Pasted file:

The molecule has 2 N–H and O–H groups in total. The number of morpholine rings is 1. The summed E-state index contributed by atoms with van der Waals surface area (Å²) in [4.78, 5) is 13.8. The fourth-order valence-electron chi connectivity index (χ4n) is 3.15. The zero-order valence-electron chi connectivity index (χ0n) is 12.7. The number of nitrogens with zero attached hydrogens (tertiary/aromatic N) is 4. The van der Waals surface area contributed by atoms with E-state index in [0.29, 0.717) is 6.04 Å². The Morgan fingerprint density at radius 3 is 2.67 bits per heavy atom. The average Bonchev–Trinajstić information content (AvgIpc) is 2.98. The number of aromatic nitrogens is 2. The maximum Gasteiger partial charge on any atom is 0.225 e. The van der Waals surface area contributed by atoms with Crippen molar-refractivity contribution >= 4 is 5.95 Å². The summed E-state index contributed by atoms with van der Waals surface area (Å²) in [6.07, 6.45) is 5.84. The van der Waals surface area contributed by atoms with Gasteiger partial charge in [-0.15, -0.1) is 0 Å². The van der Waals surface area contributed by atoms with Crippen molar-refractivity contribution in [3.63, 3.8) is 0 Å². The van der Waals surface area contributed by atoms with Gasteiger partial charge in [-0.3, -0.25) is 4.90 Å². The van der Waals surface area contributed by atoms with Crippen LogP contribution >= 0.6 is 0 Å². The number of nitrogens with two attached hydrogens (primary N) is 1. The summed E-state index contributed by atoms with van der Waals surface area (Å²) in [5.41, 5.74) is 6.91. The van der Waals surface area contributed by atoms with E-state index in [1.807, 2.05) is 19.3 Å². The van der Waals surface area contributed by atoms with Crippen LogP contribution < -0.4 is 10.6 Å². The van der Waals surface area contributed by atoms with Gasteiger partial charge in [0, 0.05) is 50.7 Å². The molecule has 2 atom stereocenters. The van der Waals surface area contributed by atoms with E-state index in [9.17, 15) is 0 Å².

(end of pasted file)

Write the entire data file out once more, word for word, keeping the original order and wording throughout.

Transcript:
The molecule has 2 N–H and O–H groups in total. The number of morpholine rings is 1. The summed E-state index contributed by atoms with van der Waals surface area (Å²) in [4.78, 5) is 13.8. The fourth-order valence-electron chi connectivity index (χ4n) is 3.15. The zero-order valence-electron chi connectivity index (χ0n) is 12.7. The number of nitrogens with zero attached hydrogens (tertiary/aromatic N) is 4. The van der Waals surface area contributed by atoms with E-state index in [0.29, 0.717) is 6.04 Å². The Morgan fingerprint density at radius 3 is 2.67 bits per heavy atom. The average Bonchev–Trinajstić information content (AvgIpc) is 2.98. The number of aromatic nitrogens is 2. The maximum Gasteiger partial charge on any atom is 0.225 e. The van der Waals surface area contributed by atoms with Crippen molar-refractivity contribution >= 4 is 5.95 Å². The summed E-state index contributed by atoms with van der Waals surface area (Å²) in [6.07, 6.45) is 5.84. The van der Waals surface area contributed by atoms with Gasteiger partial charge in [-0.15, -0.1) is 0 Å². The van der Waals surface area contributed by atoms with Crippen molar-refractivity contribution in [3.63, 3.8) is 0 Å². The van der Waals surface area contributed by atoms with Gasteiger partial charge in [-0.3, -0.25) is 4.90 Å². The van der Waals surface area contributed by atoms with Crippen LogP contribution >= 0.6 is 0 Å². The number of nitrogens with two attached hydrogens (primary N) is 1. The summed E-state index contributed by atoms with van der Waals surface area (Å²) in [5.41, 5.74) is 6.91. The van der Waals surface area contributed by atoms with E-state index in [1.807, 2.05) is 19.3 Å². The van der Waals surface area contributed by atoms with Crippen LogP contribution < -0.4 is 10.6 Å². The van der Waals surface area contributed by atoms with Gasteiger partial charge in [0, 0.05) is 50.7 Å². The molecule has 2 atom stereocenters. The van der Waals surface area contributed by atoms with E-state index in [9.17, 15) is 0 Å².